Gazprom has confidently grown from a national into a global energy leader, said Miller. Over the past seven years, its value has grown more than 30 times, to as much as $350bn. It has become the world's third largest joint-stock company, and this is not the end. Gazprom is destined to become the leader, which is logical in the case of a company that has the world's largest energy resources, including natural gas, oil and electricity.
Responding to Itogi, a Russian weekly, about whether the experience of RAO UES, which has been split into private joint-stock companies, can be applied to Gazprom, Miller said: "This is impossible. The gas sector has a fundamentally different structure. A power plant can be built anywhere if there is a customer. But the pipelines need to be laid to the customer, which is the most expensive part of the gas business. Investment in gas transportation is twice the investment in production."
Gazprom is now beginning to develop gas deposits on the Yamal Peninsula. The company has enough funds to finance its challenging investment programme, the CEO said. Its investment will reach $30bn by the end of the year. "As for a reform similar to the electricity reform, I can tell you that vertically integrated companies work in almost all countries that have addressed the task of developing huge deposits and transporting natural gas large distances," Miller explained. "Therefore, we are surprised by some Western politicians proposing vertical disintegration and protectionist measures against Gazprom.
"Such EU actions are politically motivated and have no connection to liberalising the natural gas market and enhancing competition. In fact, we don't think vertical disintegration will make the market free and prices low. Rather it will create obstacles to large investment in new projects aimed at supplying energy to Europe."
Hydrocarbons production in the North Sea is plummeting, whereas potential gas requirements in the world are expected to grow sevenfold in the next 20 years, and there will be no alternative to gas with comparable efficiency for at least 50 years, Miller explained.
"However, some hotheads claim Gazprom is dangerous and that Russians must be stopped. But they have nobody to replace us with.
"Frankly speaking, we are surprised by the demand to restrict Gazprom's operation in Europe. They should not try to stop us, but thank us for implementing new export projects spearheaded beyond 2013.
"We can earn much more and at lower costs at home by that time. Europe and Asia now have a powerful rival, Russia's domestic market. In three or four years we will receive equal profits from export and sales on the domestic market.
"Some people wonder if we should stop our supplies to Europe, saying this would be one headache less for us. But we think cooperation is better than isolation. So our foreign partners can rely on us; we can satisfy the whole of their solvent demand for natural gas."
It is rumoured that gas prices will soar to $400 per 1,000 square metres from the current $179. Miller said the exact figure cannot be calculated now, that it would depend on the European markets, although it is clear that a rise in gas prices in unavoidable.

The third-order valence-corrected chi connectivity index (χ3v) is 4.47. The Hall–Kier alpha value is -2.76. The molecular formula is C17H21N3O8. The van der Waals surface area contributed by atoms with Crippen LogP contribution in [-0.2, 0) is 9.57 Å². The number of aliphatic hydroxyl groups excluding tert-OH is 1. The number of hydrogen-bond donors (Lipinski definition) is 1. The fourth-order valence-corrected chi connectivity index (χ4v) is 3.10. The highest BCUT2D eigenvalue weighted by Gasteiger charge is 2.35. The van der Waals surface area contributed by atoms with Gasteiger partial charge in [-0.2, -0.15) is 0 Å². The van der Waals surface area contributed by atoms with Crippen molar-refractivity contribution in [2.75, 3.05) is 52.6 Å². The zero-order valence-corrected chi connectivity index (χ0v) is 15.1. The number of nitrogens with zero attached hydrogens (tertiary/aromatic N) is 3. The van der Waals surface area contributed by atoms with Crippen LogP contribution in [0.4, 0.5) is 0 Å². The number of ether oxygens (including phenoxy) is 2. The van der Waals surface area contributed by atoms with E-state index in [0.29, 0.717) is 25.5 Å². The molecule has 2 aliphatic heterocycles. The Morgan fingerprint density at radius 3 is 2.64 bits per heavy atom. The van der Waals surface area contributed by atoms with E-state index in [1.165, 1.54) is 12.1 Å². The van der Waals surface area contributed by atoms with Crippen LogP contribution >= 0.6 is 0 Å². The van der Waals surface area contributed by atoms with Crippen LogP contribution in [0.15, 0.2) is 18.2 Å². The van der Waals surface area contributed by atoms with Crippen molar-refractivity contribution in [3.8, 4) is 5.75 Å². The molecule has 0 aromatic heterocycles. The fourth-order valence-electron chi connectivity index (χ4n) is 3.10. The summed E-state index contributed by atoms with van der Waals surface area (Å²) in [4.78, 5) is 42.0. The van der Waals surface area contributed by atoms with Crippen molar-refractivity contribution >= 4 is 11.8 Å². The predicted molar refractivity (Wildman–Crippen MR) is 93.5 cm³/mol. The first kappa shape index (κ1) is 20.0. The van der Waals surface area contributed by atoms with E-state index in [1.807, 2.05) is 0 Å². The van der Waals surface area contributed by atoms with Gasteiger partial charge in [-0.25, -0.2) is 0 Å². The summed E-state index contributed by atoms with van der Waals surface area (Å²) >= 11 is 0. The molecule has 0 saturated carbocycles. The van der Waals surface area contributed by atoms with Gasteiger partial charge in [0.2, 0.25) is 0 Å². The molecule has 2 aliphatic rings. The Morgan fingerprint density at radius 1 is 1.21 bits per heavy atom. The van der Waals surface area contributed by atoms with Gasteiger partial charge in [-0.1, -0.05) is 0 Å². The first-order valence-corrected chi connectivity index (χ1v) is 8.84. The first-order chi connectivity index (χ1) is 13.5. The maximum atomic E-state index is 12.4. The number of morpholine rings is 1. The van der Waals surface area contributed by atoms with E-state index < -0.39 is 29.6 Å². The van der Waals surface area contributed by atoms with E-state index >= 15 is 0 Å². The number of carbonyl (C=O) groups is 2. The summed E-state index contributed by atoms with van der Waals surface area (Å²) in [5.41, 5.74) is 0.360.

"We have been speaking about the diversification of Russian gas routes to Europe. In this sense, the interests of Gazprom and the EU countries coincide. So far, more than 80pc of Russian gas is delivered to Europe through one export pipeline, which is not nearly enough. Therefore, we are building two new pipelines, South Stream and Nord Stream. We have agreed on the issue with Austria and will sign an intergovernmental agreement with Slovenia soon."
Speaking of relations with Western partners, Miller said it was generally believed that Gazprom is a company fully controlled by the state. "British newspapers and some US senators have accused us of every sin in the book.
"It is true that the state holds a controlling stake in the company, but private investors hold more than 49pc and the share of foreign investors in Gazprom's capital is growing steadily.
"Everyone knows that the scale of state involvement in the energy business in Europe and the Untied States is at least as large as in Russia. International investors react to these trends more pragmatically than politicians and journalists."
Alexei Miller has recently shocked the international fuel market by predicting that oil prices would soar to $250 per barrel. "What is so surprising about this?" he asks. "The growth of oil prices is connected with a major review of long-term forecasts, which point to a major imbalance of energy demand and supply in the next few decades. The progress of financial operations on commodities markets has forced us to use future prices today. A combination of these two factors has provoked the big leap in the oil prices."
It appears that even the Opec is no longer influencing the oil market, Miller said. "The organisation has not made a single decision recently that could positively affect the situation on the oil market. Many large oil-producing countries have reached their peak production and have limited manoeuvre in output.
"It seems consumers no longer need to fear cartels, because it is becoming increasingly difficult to regulate prices on the global market. It has been suggested that the world needs an Opec-2, which would have fewer members but would be more flexible and have more influence on the market.
"These lessons are likely to be taken into account when considering the idea of a gas Opec."
In conclusion, the Gazprom CEO said his company was currently the third largest in the world, but should aim for the top. Miller predicted that Gazprom's value would grow to $1 trillion in the next seven or eight years.
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